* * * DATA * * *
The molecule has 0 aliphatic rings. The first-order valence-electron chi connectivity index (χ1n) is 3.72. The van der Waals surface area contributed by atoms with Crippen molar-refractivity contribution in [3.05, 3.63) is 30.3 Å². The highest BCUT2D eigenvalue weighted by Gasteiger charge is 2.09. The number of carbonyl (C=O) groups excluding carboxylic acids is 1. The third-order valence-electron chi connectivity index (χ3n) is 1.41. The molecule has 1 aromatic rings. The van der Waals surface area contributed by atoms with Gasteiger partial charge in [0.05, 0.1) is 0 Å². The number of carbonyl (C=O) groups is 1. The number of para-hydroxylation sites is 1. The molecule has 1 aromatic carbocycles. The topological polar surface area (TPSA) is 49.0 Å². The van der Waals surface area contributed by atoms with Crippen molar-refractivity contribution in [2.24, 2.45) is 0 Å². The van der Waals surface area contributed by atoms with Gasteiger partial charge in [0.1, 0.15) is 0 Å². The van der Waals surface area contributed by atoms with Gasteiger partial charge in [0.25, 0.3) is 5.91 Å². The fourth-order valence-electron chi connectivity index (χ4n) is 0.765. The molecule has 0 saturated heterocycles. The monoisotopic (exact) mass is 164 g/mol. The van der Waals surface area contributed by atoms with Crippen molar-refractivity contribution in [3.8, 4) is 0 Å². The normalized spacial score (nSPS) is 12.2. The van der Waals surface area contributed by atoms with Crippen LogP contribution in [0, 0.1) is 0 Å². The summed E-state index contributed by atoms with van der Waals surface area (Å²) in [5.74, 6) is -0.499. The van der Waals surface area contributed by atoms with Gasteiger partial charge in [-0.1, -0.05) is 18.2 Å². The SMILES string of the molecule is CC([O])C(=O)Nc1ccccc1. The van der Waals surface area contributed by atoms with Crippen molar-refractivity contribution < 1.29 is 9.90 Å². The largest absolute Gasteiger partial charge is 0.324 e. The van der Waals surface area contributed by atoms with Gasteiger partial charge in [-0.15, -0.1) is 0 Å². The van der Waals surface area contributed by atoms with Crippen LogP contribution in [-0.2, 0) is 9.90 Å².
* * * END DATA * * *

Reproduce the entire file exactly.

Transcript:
The molecule has 0 aliphatic rings. The first-order valence-electron chi connectivity index (χ1n) is 3.72. The van der Waals surface area contributed by atoms with Crippen molar-refractivity contribution in [3.05, 3.63) is 30.3 Å². The highest BCUT2D eigenvalue weighted by Gasteiger charge is 2.09. The number of carbonyl (C=O) groups excluding carboxylic acids is 1. The third-order valence-electron chi connectivity index (χ3n) is 1.41. The molecule has 1 aromatic rings. The van der Waals surface area contributed by atoms with Gasteiger partial charge in [0.05, 0.1) is 0 Å². The number of carbonyl (C=O) groups is 1. The number of para-hydroxylation sites is 1. The molecule has 1 aromatic carbocycles. The topological polar surface area (TPSA) is 49.0 Å². The van der Waals surface area contributed by atoms with Crippen molar-refractivity contribution in [2.24, 2.45) is 0 Å². The van der Waals surface area contributed by atoms with Gasteiger partial charge in [0.1, 0.15) is 0 Å². The van der Waals surface area contributed by atoms with Gasteiger partial charge in [0.25, 0.3) is 5.91 Å². The fourth-order valence-electron chi connectivity index (χ4n) is 0.765. The molecule has 0 saturated heterocycles. The monoisotopic (exact) mass is 164 g/mol. The van der Waals surface area contributed by atoms with Crippen molar-refractivity contribution in [3.8, 4) is 0 Å². The normalized spacial score (nSPS) is 12.2. The van der Waals surface area contributed by atoms with Crippen LogP contribution in [0, 0.1) is 0 Å². The summed E-state index contributed by atoms with van der Waals surface area (Å²) in [5.74, 6) is -0.499. The van der Waals surface area contributed by atoms with Gasteiger partial charge in [-0.1, -0.05) is 18.2 Å². The SMILES string of the molecule is CC([O])C(=O)Nc1ccccc1. The van der Waals surface area contributed by atoms with Crippen molar-refractivity contribution < 1.29 is 9.90 Å². The largest absolute Gasteiger partial charge is 0.324 e. The van der Waals surface area contributed by atoms with Gasteiger partial charge in [-0.15, -0.1) is 0 Å². The van der Waals surface area contributed by atoms with Crippen LogP contribution in [-0.2, 0) is 9.90 Å².